Pakistan on Sunday buried 24 troops killed in a NATO cross-border air raid that has pushed a crisis in already-strained relations with the United States toward rupture.
The attack was the latest perceived provocation by the United States, beginning with the secret raid that killed al-Qaida leader Osama bin Laden in May, and the question is whether ties will break or whether the two sides will remain stuck in a bad marriage of convenience.
NATO helicopters and fighter jets attacked two Pakistan military outposts on Saturday, killing the soldiers in what Pakistan said was an unprovoked assault.
NATO and U.S. officials expressed regret about the deaths of the Pakistani soldiers, but the exact circumstances of the attack were unclear.
U.S. stabs Pakistan in the back, again, said a headline in the Daily Times, reflecting fury over the attack in Pakistan, a regional power seen as critical to U.S. efforts to stabilize neighboring Afghanistan.
Television stations showed the coffins of the soldiers draped in green-and-white Pakistani flags in a prayer ceremony at the headquarters of the regional command in Peshawar.
Pakistan shut down NATO supply routes into Afghanistan -- used for sending in nearly one-half of the alliance's land shipments -- in retaliation for the worst such attack since Islamabad uneasily allied itself with Washington following the Sept. 11, 2001, terrorist attacks on the United States.
That is unlikely to cool tempers in a country where anti-American sentiment runs high even when ties between Islamabad and Washington are smooth.
About 500 members of Jamaat-e-Islami, Pakistan's most influential religious party, staged a protest in the Mohmand tribal area, where the NATO attack took place.
Down with America and Jihad is the only nnswer to America, they yelled.
Around 40 troops were stationed at the outposts at the time of the attack, military sources said. Two officers were reported among the dead.
They without any reasons attacked on our post and killed soldiers asleep, said a senior Pakistani officer, requesting anonymity.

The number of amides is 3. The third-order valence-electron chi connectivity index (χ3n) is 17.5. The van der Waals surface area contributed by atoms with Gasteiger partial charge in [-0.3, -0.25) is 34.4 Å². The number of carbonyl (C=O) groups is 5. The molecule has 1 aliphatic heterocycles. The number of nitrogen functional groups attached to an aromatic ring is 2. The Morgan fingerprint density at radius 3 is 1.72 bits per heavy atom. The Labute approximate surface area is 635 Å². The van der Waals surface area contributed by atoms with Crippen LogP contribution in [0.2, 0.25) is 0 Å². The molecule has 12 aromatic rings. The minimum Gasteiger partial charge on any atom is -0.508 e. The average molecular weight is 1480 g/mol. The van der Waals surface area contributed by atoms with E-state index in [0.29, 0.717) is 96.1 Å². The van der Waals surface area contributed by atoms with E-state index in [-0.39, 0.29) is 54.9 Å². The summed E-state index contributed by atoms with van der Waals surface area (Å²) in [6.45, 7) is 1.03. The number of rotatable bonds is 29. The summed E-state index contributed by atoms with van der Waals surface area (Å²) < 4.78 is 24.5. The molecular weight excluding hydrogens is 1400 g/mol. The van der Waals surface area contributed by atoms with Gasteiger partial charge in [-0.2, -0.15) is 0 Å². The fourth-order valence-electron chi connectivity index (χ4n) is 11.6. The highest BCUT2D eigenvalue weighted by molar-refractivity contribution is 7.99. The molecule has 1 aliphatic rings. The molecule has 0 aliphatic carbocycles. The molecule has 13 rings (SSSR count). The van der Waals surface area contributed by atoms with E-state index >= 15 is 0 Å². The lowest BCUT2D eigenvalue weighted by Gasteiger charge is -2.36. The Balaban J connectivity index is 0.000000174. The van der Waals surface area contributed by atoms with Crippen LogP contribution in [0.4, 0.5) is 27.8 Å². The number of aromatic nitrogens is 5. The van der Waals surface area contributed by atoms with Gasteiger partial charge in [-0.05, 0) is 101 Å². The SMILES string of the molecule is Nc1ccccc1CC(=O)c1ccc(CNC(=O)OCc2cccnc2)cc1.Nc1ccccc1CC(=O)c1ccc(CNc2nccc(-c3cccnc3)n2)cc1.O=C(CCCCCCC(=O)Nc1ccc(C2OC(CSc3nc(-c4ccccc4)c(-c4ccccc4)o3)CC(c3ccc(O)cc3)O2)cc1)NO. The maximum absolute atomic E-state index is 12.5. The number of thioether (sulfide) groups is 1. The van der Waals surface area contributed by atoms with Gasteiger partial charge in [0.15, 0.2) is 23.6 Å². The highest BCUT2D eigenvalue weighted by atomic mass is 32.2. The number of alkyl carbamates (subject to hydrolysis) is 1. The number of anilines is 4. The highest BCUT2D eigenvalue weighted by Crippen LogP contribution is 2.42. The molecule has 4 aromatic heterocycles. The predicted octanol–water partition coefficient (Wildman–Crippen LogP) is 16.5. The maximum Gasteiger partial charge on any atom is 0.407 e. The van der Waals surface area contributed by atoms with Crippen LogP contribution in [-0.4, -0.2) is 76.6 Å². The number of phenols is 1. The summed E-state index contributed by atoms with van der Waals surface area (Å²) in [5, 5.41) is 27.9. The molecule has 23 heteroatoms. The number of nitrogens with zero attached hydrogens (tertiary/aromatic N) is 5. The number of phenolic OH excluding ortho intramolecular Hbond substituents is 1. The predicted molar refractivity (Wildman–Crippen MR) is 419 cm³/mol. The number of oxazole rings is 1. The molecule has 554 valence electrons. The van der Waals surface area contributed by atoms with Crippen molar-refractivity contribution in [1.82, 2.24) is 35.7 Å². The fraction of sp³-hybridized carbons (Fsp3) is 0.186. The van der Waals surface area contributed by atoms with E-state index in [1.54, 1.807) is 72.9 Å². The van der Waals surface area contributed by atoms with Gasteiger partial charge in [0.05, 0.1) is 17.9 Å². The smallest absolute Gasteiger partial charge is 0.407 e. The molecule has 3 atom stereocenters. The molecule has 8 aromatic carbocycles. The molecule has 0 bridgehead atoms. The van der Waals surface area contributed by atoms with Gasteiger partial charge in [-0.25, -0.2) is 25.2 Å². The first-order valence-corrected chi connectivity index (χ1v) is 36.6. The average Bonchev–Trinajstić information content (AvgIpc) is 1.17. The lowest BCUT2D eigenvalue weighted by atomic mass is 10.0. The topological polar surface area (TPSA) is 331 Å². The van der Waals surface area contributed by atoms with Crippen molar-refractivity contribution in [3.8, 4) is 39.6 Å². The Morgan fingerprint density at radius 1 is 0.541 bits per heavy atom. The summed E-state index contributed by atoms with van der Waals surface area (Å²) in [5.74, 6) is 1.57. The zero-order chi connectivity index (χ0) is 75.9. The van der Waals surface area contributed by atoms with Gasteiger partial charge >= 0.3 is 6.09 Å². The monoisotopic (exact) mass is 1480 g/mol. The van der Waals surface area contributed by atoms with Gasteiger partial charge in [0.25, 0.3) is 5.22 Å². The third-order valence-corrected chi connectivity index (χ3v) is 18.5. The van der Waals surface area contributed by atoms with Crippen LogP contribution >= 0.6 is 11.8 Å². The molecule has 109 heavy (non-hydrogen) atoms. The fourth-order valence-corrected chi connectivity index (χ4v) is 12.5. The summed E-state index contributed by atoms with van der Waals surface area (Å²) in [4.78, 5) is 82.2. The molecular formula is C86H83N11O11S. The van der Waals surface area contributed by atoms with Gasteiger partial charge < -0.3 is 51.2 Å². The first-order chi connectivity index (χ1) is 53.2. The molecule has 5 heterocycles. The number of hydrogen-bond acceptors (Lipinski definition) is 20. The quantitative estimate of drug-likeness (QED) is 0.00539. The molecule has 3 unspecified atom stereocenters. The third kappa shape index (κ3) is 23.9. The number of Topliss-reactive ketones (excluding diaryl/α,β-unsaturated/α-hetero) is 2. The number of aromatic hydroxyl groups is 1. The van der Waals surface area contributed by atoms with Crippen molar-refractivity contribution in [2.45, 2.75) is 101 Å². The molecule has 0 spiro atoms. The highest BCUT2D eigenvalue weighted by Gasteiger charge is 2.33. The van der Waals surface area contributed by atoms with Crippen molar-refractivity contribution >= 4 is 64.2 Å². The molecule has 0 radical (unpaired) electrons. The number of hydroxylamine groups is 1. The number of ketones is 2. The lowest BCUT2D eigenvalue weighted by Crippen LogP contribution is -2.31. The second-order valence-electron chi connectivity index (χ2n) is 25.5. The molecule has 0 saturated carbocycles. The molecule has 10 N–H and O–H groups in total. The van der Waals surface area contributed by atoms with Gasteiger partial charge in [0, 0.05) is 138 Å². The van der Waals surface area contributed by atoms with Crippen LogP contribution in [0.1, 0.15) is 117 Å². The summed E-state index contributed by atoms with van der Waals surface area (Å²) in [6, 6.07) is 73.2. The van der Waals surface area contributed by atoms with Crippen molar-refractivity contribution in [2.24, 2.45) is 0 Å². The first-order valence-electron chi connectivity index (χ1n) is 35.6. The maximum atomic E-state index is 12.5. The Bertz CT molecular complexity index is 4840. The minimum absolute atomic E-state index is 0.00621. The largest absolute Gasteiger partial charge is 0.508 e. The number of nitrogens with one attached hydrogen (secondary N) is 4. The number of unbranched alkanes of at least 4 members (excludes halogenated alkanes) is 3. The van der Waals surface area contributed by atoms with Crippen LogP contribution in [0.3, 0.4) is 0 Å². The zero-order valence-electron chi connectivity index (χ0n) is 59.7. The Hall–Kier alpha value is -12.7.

The border is often poorly marked, and Afghan and Pakistani maps have differences of several kilometers in some places, military officials have said.
Pakistan responded with unusually blunt statements condemning the incident as a violation of its sovereignty, and it reserved the right to retaliate.
Pakistan is a vital land route for nearly one-half of NATO supplies shipped overland to its troops in Afghanistan, a NATO representative said. Land shipments account for about two-thirds of the alliance's cargo shipments into Afghanistan.
A similar incident on Sept 30, 2010, killed two Pakistani service personnel, leading to the closure of one of NATO's supply routes through Pakistan for 10 days. NATO apologized for that incident, which it said happened when NATO gunships mistook warning shots by Pakistani forces for a militant attack.
U.S. efforts to repair ties with Pakistan have suffered several big setbacks, starting with the unilateral U.S. special-forces raid that killed bin Laden in a Pakistani town where he had apparently been living for years.
Pakistan condemned the secret operation as a flagrant violation of its sovereignty, while suspicions arose in Washington that members of Pakistan's military intelligence had harbored the al-Qaida leader.
The military came under unprecedented criticism from both Pakistanis, who said it failed to protect the country, and American officials, who said bin Laden's presence was proof the country was an unreliable ally in the war on militancy.
Pakistan's army, one of the world's largest, may see the NATO incursion from Afghanistan as a chance to reassert itself, especially since the deaths of the soldiers are likely to unite generals and politicians, whose ties are normally uneasy.
Pakistan's jailing of a CIA contractor, Raymond Davis, and U.S. accusations that Pakistan backed a militant attack on the U.S. embassy in Kabul have added to the tensions.
From Raymond Davis and his gunslinging in the streets of Lahore to the Osama bin Laden incident, and now to the firing on Pakistani soldiers on the volatile Pakistan-Afghan border, things hardly seem able to get any worse, said the Daily Times.
On the one hand, Islamabad depends on billions in U.S. aid; on the other hand, Washington believes Pakistan can help it bring about a peace in Afghanistan ahead of a combat troop withdrawal at the end of 2014.
The fact is that such incursions of our sovereignty have become routine and we have become so dependent on the U.S. that we just have to grin and bear it, said an editorial in Pakistan's Express Tribune.
(Additional reporting by Zeeshan Haider in Islamabad and Ijaz Mohmand in Peshawar; Writing by Michael Georgy; Editing by Chris Allbritton)